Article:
Active Trust Management for Adaptive Survivable Systems

(ATM for ASS's)

M.I.T. Artificial Intelligence Laboratory

M.I.T. Labratory for Computer Science

The goal of the ATM for ASS's project is to develop the technology and infrastructure necessary to enable applications to continue to deliver useful services even when the underlying computational resources have been sucessfully compromised.  There are four major components to this project:
  1. Perpetual Analytic Monitoring:  A monitoring infrastructure that collects evidence from a wide variety of sources including intrusion detection systems, fire-walls and self-monitoring applications.  It collates and analyses these reports, looking for temporal patterns suggestive of complex attacks and/or successful compromises.
  2. Trust Models: We are not interested in attacks per se, but rather in what they tell us about the health of our systems.  Fundamentally, we are interested in whether our computation resources can be trusted to deliver certain properties (e.g. privacy, integrity, quality of service).  To know this we must know whether there have been compromises to the computational resources involved in providing these properties.  Finally, the history of attacks and other unexpected behaviors allow to make assessments about the state of compromise of the resources.  Thus, our trust model is structured in three levels: Trustability, Compromises, Attacks, each with its own ontology.
  3. Adaptive Survivable Systems: Survivable systems provide useful services even after successful attacks have compromised resources.  They do so by having several different methods available for performing each major sub-task.  Each method requires a different class of resources and guarantees a different quality of answer.  Adaptive Survivable Systems choose that method whose resources needs and quality of answer lead to the greatest expected net benefit, given the health status of the resources modeled in the Trust Model.  In addition, Adaptive Survivable Systems have a model of their own expected behavior: they know the conditions that each method is expected to achieve.  If these conditions are not obtained, they diagnose the breakdown, inform the monitoring infrastructure, and attempt to achieve the failed goal through other means.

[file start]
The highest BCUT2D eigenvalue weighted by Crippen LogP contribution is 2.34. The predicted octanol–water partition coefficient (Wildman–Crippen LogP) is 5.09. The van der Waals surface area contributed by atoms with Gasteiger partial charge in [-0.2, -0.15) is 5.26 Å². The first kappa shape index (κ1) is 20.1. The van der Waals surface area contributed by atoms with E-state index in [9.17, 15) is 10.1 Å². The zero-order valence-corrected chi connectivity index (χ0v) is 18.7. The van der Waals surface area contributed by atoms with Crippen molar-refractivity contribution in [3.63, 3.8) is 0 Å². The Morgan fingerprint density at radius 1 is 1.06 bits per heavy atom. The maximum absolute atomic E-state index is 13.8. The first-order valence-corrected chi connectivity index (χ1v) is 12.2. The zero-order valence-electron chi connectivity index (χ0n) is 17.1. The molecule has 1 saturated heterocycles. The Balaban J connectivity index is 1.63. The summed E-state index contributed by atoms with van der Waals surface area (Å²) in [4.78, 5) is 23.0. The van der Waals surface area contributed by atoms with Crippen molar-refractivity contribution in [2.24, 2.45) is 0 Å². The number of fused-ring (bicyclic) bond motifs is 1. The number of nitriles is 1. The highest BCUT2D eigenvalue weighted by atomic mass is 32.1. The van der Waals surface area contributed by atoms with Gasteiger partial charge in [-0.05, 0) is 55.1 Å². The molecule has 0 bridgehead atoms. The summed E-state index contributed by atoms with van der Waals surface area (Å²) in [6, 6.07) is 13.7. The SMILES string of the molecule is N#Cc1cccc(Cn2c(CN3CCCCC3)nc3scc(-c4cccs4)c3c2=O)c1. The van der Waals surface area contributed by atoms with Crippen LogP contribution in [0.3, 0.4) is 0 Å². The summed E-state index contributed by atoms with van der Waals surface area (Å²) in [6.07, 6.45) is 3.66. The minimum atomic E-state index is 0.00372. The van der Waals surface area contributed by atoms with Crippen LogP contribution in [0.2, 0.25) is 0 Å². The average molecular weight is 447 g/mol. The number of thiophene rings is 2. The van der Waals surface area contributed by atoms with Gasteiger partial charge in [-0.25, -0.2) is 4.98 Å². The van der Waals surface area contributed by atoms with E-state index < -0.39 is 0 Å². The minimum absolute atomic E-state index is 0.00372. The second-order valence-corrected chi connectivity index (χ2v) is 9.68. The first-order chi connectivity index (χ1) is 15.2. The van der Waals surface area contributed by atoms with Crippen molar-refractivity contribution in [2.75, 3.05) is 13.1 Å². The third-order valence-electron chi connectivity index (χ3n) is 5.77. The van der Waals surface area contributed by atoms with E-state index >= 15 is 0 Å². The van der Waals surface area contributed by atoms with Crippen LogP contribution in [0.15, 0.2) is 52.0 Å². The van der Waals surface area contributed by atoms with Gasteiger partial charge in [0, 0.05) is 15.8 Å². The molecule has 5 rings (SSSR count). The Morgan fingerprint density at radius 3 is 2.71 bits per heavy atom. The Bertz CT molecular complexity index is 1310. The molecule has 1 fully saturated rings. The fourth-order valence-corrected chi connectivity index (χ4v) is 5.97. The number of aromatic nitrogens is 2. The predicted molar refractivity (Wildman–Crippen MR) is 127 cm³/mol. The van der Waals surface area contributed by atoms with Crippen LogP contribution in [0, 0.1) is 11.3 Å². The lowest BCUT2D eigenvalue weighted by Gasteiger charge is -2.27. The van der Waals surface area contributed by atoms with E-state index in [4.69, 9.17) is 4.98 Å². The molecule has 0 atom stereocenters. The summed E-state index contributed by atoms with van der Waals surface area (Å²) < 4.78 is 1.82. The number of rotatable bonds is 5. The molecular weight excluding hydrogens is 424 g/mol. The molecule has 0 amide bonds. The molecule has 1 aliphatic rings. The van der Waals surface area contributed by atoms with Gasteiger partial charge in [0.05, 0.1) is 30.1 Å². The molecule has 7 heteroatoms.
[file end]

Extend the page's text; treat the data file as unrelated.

4. Rational Resource Management:  Health monitoring uses the same computational resources as do the applications which deliver useful services.  Dedicating too many resources to health monitoring will starve the applications, causing a self-inflicted denial of service.  Dedicating too few resources to health monitoring will allow compromises to go unnoticed, allowing attackers easier access.  Rational resouce management attempts to balance these competing needs by using a decision theoretic  analysis to allocate resources so as to achieve maximum expected net benefit.  This analysis is guided by the trust model.
Our Quad Chart




Howard E. Shrobe 
Jon  Doyle
  • Peter Szolovits
  • Related Projects

    The Intelligent Room provides an interesting example of the type of system we would like to make survivable. It is a distributed agent system consisting of  ~100 agents running on several machines.  Our testbed will be based on the structure of the Intelligent Room.
    The MAITA Project provides the foundations for Perpetual Analytic Monitoring. 


    Defense Advanced Research Projects Agency